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Sat 8 Feb 2020 06:24 PM

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Why gaming offers big opportunity to GCC telecom operators

New report says GCC gaming market has seen rapid expansion and is expected to hit $821m by 2021

Why gaming offers big opportunity to GCC telecom operators

Globally the gaming industry is now worth $129 billion-a-year, bigger in terms of revenue than annual worldwide box office, annual music streaming and album sales, and major sports leagues all put together.

Video gaming is an exciting opportunity for telecom operators in the Gulf region who can diversify their business using their existing capabilities, according to a new study.

The report by Strategy& Middle East, part of the PwC network, said globally the gaming industry is now worth $129 billion-a-year, bigger in terms of revenue than annual worldwide box office, annual music streaming and album sales, and major sports leagues all put together.

There are close to 2.5 billion gamers worldwide.

“The GCC gaming market has followed the rapid expansion and is expected to hit $821 million by 2021 from $693 million in 2017," said Hicham Fadel, partner with Strategy& Middle East.

“Global games devised by international developers have so far dominated this regional market. This makes it a particularly attractive proposition for operators in the Gulf Cooperation Council region, where more than half the population is under 25 years of age and there is a strong opportunity to create localized gaming content," he added.

According to the Strategy& report, GCC telecom operators who successfully enter the gaming industry would improve their brand positioning and increase the loyalty of their customers. 

Gaming would also increase data usage and bring the welcome extra revenue for telecom operators. Significantly, this would allow telecom operators to generate more data about their customers, which in turn will help improve customer experience and increase monetisation.

The report said that although the UAE was the largest gaming market in the region in 2018, Saudi Arabia is expected to expand rapidly and become the largest market from 2019 onwards.

As elsewhere in the world, the mobile gaming segment in the GCC dominates the region’s gaming market when it comes to revenue and penetration.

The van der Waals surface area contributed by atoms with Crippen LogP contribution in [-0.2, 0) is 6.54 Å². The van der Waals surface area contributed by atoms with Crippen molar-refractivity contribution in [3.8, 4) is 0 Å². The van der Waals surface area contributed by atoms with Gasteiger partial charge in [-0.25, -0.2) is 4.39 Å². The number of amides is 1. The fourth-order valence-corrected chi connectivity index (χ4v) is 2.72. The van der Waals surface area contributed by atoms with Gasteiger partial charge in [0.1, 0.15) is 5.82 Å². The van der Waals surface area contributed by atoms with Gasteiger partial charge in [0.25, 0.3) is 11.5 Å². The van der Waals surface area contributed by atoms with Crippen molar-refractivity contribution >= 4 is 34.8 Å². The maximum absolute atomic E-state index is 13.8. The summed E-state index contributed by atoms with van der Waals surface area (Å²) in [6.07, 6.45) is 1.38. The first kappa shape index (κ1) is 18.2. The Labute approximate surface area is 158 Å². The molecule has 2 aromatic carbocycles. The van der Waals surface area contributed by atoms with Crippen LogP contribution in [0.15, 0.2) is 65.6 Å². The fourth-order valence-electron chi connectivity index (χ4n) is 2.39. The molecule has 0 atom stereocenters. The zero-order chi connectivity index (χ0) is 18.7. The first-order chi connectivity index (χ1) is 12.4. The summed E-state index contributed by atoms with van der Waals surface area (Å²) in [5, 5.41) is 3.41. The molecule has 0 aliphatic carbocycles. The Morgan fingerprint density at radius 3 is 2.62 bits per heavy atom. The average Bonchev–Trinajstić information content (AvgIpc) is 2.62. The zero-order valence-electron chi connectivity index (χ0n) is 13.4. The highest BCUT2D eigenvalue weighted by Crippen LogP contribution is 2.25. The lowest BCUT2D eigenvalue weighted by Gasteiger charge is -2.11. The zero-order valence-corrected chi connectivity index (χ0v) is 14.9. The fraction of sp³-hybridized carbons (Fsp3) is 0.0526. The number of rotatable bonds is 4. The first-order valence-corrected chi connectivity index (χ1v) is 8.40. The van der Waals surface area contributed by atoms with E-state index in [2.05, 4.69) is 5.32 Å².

It added that the top mobile games played in the GCC are PUBG Mobile, Intikam Al Salatin, Fortnite, and Rise of Kingdoms. However, the demand for localised content remains strong and to an extent unfulfilled.

This creates a potential for global players to modify their content to satisfy GCC users, or for GCC users to adapt global content themselves, the study noted.

Indeed, regional players such as gaming studio Falafel Games and Arabic mobile games publisher Tamatem Games have started to emerge through building on their culturally relevant content.

Jad El Mir, principal with Strategy& Middle East said: “It’s no secret that video games are a global cultural tour-de-force. To fully understand the magnitude of its significance, take the video game Grand Theft Auto V – it achieved seven Guinness World Records after its release in 2013, including a world record for $1 billion of sales within three days of its launch.

"It is therefore no surprise that today online streaming services such as Netflix concede that online games such as Fortnite pose a bigger challenge to them compared to their competitors in the same space."

Strategy& said another way for telecom operators to associate with gaming is through investment in eSports, which are spectator events in their own right.

Operators can launch events and form eSports teams to compete worldwide. The unlocking of sponsorship, advertising, and media rights is projected to increase its annual global revenue to more than $1.7 billion by 2021, around 1 percent of the total gaming market.

Johnny Yaacoub, manager with Strategy& Middle East said: "The opportunity eSports represent is phenomenal, and that is compared to some of the biggest sporting events in the world. Take the example of Kyle Giersdorf, known online as Bugha. The gamer won the Fortnite World Cup and took home $3 million – that’s more than the money awarded to the male or female winners of the Wimbledon tennis championship. That’s the scale of this industry."